19. The method of claim 15,

wherein the regulating of the reference voltage regulates the reference voltage to have a low value based on an increase amount of the output voltage, in response to the input voltage being constant and the output voltage increasing.

20. The method of claim 15,

wherein the regulating of the reference voltage regulates the reference voltage to have a high value based on a decrease amount of the output voltage, in response to the input voltage being constant and the output voltage decreasing.

21. The method of claim 15,

wherein the measuring of the output voltage measures a divided voltage generated by a voltage divider including resistors and capacitors connected in parallel with the switch.

22. The method of claim 21,

wherein the regulating of the reference voltage regulates the reference voltage to have a low value based on an increase amount of the input voltage, in response to the input voltage and the divided voltage simultaneously increasing, and
wherein the regulating of the reference voltage regulates the reference voltage to have a high value based on a decrease amount of the input voltage, in response to the input voltage and the divided voltage decreasing simultaneously.

23. The method of claim 21,

wherein the regulating of the reference voltage regulates the reference voltage to have a low value based on a decrease amount of the divided voltage, in response to the input voltage being constant and the divided voltage decreasing, and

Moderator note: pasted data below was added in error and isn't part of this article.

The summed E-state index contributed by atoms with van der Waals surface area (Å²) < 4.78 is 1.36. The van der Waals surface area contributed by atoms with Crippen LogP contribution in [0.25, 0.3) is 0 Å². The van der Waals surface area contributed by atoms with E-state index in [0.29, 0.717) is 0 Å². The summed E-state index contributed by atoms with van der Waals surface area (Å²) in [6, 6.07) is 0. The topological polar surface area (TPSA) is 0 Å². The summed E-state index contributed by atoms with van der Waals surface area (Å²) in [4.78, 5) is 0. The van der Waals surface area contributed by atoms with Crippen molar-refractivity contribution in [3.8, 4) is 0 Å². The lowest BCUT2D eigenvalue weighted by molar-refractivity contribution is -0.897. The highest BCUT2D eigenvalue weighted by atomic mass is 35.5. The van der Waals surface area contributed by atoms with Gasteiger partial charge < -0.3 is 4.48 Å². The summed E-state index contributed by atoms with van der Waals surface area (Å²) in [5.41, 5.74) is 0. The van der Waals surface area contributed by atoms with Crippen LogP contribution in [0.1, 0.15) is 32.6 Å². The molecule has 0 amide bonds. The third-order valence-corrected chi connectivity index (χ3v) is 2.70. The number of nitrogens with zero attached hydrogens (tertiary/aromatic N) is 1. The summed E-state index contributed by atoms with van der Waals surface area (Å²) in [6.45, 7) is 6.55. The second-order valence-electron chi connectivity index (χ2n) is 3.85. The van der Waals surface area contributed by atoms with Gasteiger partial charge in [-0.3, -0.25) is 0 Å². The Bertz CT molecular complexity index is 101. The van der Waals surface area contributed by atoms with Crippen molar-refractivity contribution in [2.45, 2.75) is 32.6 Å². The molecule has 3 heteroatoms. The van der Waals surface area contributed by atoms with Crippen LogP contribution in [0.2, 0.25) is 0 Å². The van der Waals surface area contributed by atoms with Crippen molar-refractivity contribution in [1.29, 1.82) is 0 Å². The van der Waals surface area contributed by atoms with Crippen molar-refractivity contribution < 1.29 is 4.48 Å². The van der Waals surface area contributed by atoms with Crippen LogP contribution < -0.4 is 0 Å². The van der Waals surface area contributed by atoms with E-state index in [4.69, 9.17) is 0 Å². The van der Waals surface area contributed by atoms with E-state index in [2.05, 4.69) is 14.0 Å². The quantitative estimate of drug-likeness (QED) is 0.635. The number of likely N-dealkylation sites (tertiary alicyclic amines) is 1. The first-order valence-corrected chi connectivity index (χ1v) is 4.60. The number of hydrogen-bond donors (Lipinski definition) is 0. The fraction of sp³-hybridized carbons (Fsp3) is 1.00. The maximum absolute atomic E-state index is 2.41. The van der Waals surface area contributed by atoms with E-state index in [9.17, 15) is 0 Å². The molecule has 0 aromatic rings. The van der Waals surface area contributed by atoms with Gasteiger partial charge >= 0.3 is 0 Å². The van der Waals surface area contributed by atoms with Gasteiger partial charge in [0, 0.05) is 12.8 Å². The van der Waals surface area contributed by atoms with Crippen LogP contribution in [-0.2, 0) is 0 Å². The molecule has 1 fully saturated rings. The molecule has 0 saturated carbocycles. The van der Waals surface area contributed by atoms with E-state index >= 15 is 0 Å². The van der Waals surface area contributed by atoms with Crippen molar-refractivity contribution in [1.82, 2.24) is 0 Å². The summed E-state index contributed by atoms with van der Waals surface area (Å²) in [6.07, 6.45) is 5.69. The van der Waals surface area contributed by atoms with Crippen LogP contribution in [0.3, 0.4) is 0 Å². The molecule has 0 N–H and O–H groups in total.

wherein the regulating of the reference voltage regulates the reference voltage to have a high value based on an increase amount of the divided voltage, in response to the input voltage being constant and the divided voltage increasing.

24. A switching driving circuit, comprising:

a switch configured to switch a current supplied to a target circuit;
a sensing resistor connected to the switch;
a controller configured to control the switch by comparing a sensing voltage applied to the sensing resistor with a reference voltage; and
a compensation circuit configured to regulate the reference voltage based on either one or both of an input voltage input into the target circuit and an output voltage output from the target circuit.

25. The switching driving circuit of claim 24, wherein the controller turns off the switch in response to the sensing voltage and the reference voltage being substantially identical to each other.

26. The switching driving circuit of claim 24, wherein the compensation circuit comprises either one or both of a first conversion block configured to convert a level of the input voltage and a second conversion block configured to convert a level of the output voltage.

27. The switching driving circuit of claim 24, further comprising:

a voltage divider connected to the switch and the controller, configured to apply a divided voltage to the controller.
Patent History
Publication number: 20210051785
Type: Application
Filed: Apr 15, 2020
Publication Date: Feb 18, 2021
Applicant: MagnaChip Semiconductor, Ltd. (Cheongju-si)
Inventors: Jang Hyuck LEE (Seongnam-si), Joo Han YOON (Seongnam-si), Byoung Kwon AN (Seoul)
Application Number: 16/848,904
Classifications
International Classification: H05B 47/10 (20060101);